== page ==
Of course, this is an over-simplification, and there are certainly exceptions, but for every exception there are 500 or 1,000 artists who cannot tour because they have spouses and kids, and house payments, and cannot afford to leave the day job to go on a money losing tour. All of the expenses related to live performances come directly out of my pocket, because it’s my name on the marquee. I just don’t have the financial resources or connections to put together a profitable, high visibility tour. Without a label that can use their PR and tour promoter connections to help me and a new band get out of that rut, I’m not sure I want to give it another go. The amount of effort that it takes to put together a jaw-dropping performance is enormous, and the costs of touring properly are fairly high. My family, and the families of all the awesome musicians I’ve performed with over the years have all sacrificed so much, as have the musicians, and I don’t honestly know if it is worth putting them through that any longer. And this is not an issue that affects only me. I often see bands with far, far more name recognition than me giving up touring, or even leaving the industry all together. So, once the new album is done I need to evaluate this, and it weighs very heavily on me, to be honest, because I do love taking my music to the stage and interacting with the fans. I may explore the possibility of finding an indie label that is willing to work with me, because I really want to take some of this new music to the stage.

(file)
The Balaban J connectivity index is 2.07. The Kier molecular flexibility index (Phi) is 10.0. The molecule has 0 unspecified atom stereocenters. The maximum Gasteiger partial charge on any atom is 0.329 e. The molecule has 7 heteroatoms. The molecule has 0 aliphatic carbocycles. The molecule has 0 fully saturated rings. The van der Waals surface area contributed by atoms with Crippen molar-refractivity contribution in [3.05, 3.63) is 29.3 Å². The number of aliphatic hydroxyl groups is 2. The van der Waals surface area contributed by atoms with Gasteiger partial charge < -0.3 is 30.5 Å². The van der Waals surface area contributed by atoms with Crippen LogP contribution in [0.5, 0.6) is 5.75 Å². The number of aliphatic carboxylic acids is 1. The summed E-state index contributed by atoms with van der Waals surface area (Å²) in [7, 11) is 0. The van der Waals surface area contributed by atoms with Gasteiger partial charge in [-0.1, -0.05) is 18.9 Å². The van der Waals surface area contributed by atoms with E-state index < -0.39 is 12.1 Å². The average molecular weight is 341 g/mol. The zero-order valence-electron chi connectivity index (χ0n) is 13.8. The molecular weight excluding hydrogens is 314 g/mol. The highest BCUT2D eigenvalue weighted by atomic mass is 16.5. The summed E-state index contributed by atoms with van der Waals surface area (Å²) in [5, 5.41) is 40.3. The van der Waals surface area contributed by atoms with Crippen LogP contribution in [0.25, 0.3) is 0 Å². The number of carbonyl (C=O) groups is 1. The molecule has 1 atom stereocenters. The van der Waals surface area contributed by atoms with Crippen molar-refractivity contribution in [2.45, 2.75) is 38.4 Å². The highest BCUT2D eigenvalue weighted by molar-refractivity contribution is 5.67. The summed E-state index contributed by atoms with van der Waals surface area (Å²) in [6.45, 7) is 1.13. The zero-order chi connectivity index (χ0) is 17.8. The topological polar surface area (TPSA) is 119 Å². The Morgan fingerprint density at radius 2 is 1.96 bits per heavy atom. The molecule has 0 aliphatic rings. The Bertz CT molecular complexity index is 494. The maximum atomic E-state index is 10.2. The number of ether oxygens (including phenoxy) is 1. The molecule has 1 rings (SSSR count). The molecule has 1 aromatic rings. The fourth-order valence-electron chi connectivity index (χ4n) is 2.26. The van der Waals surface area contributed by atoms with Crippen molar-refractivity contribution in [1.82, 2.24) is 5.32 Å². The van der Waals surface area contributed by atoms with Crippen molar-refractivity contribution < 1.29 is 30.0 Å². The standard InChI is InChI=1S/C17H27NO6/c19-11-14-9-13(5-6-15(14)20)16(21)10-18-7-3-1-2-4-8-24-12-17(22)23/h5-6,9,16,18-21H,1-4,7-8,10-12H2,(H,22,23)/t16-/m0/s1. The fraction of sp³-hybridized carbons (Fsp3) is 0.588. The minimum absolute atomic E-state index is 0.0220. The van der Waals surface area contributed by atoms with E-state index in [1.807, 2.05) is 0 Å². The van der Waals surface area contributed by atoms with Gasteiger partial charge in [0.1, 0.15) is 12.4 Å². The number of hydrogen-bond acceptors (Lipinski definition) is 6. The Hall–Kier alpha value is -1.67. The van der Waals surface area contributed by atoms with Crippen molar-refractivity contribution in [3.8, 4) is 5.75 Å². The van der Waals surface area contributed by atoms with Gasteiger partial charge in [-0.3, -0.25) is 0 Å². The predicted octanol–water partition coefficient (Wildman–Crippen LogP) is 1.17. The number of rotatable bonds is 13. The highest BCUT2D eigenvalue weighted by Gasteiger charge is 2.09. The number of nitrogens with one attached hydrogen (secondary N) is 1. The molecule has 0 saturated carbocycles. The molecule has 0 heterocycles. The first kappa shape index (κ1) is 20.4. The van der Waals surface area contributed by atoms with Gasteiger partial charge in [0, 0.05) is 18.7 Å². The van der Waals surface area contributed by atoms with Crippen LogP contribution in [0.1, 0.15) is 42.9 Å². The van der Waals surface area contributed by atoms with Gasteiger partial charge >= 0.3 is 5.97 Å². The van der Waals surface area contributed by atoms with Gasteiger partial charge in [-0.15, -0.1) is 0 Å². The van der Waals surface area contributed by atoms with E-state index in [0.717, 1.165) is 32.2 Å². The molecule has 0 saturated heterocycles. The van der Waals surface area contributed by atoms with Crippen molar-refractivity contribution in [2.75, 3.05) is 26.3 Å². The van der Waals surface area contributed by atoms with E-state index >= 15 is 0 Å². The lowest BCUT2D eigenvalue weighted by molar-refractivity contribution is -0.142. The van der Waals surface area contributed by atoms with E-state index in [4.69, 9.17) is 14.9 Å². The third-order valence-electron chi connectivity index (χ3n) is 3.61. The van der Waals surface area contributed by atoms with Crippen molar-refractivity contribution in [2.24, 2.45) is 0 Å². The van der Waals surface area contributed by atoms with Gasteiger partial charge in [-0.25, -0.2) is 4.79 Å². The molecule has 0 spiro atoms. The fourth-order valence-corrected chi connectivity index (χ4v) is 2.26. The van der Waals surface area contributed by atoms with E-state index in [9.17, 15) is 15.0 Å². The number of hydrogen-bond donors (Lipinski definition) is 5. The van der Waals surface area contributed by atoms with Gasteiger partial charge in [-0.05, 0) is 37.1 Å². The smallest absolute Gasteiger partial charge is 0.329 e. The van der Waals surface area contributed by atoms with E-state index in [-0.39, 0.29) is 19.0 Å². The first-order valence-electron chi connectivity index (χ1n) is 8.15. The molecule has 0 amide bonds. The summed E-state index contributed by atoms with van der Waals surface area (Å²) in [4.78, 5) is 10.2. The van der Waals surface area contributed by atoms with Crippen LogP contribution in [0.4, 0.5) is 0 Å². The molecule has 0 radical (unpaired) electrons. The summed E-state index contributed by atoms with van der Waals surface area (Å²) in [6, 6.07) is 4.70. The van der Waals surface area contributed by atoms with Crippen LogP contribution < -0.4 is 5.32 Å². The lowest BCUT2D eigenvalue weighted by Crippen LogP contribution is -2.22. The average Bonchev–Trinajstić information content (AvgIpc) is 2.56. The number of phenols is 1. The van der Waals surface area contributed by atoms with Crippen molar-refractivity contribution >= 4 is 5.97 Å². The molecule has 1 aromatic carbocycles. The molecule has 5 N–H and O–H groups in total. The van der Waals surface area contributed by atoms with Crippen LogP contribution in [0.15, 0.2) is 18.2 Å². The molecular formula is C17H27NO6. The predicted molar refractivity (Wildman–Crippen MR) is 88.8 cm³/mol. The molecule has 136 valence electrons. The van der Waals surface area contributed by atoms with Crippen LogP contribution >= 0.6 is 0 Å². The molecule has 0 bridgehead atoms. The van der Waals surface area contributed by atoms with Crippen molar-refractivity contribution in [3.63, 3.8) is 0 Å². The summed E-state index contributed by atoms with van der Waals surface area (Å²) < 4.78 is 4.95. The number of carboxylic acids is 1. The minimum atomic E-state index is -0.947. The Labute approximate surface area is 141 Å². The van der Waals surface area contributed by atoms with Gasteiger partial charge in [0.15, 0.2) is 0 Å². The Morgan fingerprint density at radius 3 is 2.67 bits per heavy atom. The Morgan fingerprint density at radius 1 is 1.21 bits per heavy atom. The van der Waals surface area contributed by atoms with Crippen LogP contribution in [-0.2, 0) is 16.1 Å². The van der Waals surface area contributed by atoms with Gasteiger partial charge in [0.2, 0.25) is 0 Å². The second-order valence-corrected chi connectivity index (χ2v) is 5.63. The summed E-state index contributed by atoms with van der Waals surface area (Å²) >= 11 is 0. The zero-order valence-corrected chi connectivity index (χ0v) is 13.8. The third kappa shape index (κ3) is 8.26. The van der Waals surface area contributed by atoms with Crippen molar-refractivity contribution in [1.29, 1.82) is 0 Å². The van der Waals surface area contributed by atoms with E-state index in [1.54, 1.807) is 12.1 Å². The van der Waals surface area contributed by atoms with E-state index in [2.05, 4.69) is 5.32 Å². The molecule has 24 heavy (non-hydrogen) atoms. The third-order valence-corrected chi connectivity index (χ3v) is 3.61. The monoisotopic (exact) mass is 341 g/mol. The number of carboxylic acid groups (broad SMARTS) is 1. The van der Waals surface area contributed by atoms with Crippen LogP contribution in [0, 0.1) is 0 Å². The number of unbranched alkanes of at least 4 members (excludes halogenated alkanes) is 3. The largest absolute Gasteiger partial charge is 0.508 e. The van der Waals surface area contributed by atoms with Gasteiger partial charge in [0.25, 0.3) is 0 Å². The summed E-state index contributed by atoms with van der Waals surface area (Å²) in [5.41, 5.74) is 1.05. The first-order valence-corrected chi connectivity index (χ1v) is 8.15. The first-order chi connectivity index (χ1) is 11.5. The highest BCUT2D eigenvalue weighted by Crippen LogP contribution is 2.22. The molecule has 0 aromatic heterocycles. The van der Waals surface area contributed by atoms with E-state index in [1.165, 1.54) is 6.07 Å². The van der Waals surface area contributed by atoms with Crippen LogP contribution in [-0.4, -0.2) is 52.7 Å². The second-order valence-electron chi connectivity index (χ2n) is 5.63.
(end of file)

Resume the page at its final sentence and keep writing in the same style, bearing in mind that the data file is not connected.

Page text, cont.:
If that doesn’t work out and live shows aren’t in the cards, then the schedule for recording a lot of new stuff will be accelerated, and perhaps we will release some of it if there is adequate interest. I’ll also be doing some engineering and producing of a couple other artists in my studio, in addition to finally cleaning up all the ancient recordings from my old band Cheater and releasing them in some form. I truly hope to find a way to keep performing, though.